August-October

Duty on line of the Rappahannock

September 13-17

Advance from the Rappahannock to the Rapidan

October 9-22

Bristoe Campaign

October 14

Auburn and Bristoe

The regiment lost 2 enlisted men wounded

November 7-8

Advance to line of the Rappahannock

November 26-December 2

Mine Run Campaign

The regiment lost 1 man wounded

December-May

Duty at and near Stevensburg, Va.

December 13

Captain John McNiell died of disease at Stevensburg, Virginia

1864

February 6-7

Demonstration on the Rapidan

March

Attached to 4th Brigade, 1st Division, 2nd Army Corps

May 3-June 15

Campaign from the Rapidan to the James

May 5-7

Battle of the Wilderness

The regiment lost 2 enlisted men killed or mortally wounded, 5 wounded, and 4 missing

May 8-21

Spottsylvania and Spottsylvania Court House

Lieutenant Thomas Johnston and 13 enlisted men were killed or mortally wounded, Lieutenant Nelson Strickland, 1 other officer and 39 enlisted men wounded, and 18 men missing

May 10

Po River

May 12

Assault on the Salient or "Bloody Angle"

May 23-26

North Anna River

The regiment lost 2 enlisted men killed, 2 wounded and 2 missing

May 26-28

On line of the Pamunkey

May 28-31

Totopotomoy

June 1-12

Cold Harbor

Colonel Morris was killed commanding the brigade, and 8 enlisted men were killed or mortally wounded, 17 men wounded and 18 missing

June 16-18

Assault on Petersburg

Lieutenant James Bullis and 6 enlisted men were killed or mortally wounded and Lieutenant Colonel Hammell, Major Nelson, Captain James Derrickson, Lieutenants Friederich Herzberg, Adolph Nelson and George Turbayne and 47 enlisted men captured. The regiment totalled only 70 officers and enlisted men after the battle.

June 16- April 2

Siege of Petersburg

The regiment lost 1 man mortally wounded and 1 officer and 17 enlisted men wounded during the siege exclusive of the casualties listed in the battles below

June 22-23

Jerusalem Plank Road, Weldon Railroad

Captain Burton Davis and 2 enlisted men killed or mortally wounded, Lieutenant Stephen Newman and 8 enlisted men wounded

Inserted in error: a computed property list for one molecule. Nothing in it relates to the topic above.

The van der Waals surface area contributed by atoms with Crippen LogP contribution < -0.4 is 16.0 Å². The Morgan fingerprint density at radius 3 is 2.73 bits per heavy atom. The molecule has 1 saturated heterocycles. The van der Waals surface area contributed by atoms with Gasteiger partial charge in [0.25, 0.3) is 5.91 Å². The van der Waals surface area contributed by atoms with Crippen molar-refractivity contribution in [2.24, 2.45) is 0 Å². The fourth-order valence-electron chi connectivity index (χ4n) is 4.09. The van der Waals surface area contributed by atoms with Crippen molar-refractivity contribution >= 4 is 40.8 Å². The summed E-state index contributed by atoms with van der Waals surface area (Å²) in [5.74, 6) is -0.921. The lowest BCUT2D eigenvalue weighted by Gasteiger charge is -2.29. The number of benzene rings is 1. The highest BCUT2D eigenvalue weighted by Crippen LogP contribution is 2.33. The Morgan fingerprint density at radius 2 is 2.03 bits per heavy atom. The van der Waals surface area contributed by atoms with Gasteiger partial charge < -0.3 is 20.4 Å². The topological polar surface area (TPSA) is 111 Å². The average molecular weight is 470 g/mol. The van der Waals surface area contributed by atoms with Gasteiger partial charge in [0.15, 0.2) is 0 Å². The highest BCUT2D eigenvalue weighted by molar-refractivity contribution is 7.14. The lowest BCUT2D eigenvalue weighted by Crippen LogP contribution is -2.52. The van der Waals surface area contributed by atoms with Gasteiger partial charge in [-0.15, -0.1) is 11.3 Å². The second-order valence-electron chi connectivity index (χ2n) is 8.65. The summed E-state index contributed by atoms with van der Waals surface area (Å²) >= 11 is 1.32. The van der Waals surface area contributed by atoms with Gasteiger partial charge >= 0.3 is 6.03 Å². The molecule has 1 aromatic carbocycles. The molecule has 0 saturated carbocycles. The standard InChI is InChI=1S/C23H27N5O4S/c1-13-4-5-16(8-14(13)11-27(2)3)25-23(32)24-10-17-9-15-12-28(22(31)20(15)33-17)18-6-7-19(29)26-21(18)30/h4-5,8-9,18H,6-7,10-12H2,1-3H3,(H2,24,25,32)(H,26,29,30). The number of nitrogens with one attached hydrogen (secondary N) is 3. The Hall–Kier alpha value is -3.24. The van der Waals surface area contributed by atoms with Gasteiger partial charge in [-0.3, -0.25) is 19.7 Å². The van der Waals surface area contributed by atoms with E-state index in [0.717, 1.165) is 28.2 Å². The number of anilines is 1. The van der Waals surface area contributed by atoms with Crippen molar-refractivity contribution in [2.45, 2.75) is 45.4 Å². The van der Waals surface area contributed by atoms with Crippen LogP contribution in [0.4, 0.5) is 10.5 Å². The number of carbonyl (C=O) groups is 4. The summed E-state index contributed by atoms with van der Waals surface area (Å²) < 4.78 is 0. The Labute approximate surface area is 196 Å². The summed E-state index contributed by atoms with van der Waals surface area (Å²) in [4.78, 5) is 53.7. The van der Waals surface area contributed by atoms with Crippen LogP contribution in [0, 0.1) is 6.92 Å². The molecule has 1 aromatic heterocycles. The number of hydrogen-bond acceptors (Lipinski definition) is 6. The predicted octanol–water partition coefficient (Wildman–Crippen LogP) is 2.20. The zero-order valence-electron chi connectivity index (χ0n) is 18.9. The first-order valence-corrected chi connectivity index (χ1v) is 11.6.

July 27-29

Demonstration on the north side of the James

July 27-28

Deep Bottom

The regiment lost 4 enlisted men killed, 4 wounded, and 1 missing

August 13-20

Demonstration on north side of the James

August 14-18

Strawberry Plains, Deep Bottom

The regiment lost 1 enlisted man mortally wounded and 4 wounded

August 25

Ream's Station

The regiment lost 2 enlisted men killed, 5 wounded and 17 missing

November

Original members mustered out, while reenlisted men and recruits formed as a Veteran regiment.

November 30

Colonel Hammell paroled and returned to regiment

December

Lieutenant George Turbayne killed in prison at Andersonville, George while crossing the dead line.

December 9-10

Reconnaissance to Hatcher's Run

1865

February 5-7

Dabney's Mills, Hatcher's Run

March 1

Major Nelson, Captain Derrickson paroled

March 25

Watkins' House

March 28-April 9

Appomattox Campaign

The regiment lost 3 enisted men killed or mortally wounded and 10 wounded during the two weeks of the campaign

March 29-31

Boydton and White Oak Roads

April 2

Sutherland Station and fall of Petersburg

April 6

Sailor's Creek

April 7

High Bridge and Farmville

April 9

Appomattox Court House. Surrender of Lee and his army.

May 2-12

Moved to Washington, D. C,

May 5

Major Nelson discharged

May 23

Grand Review

June

Moved to New York and duty at Fort Richmond, New York harbor

August 30

Mustered out under Colonel John S. Hammell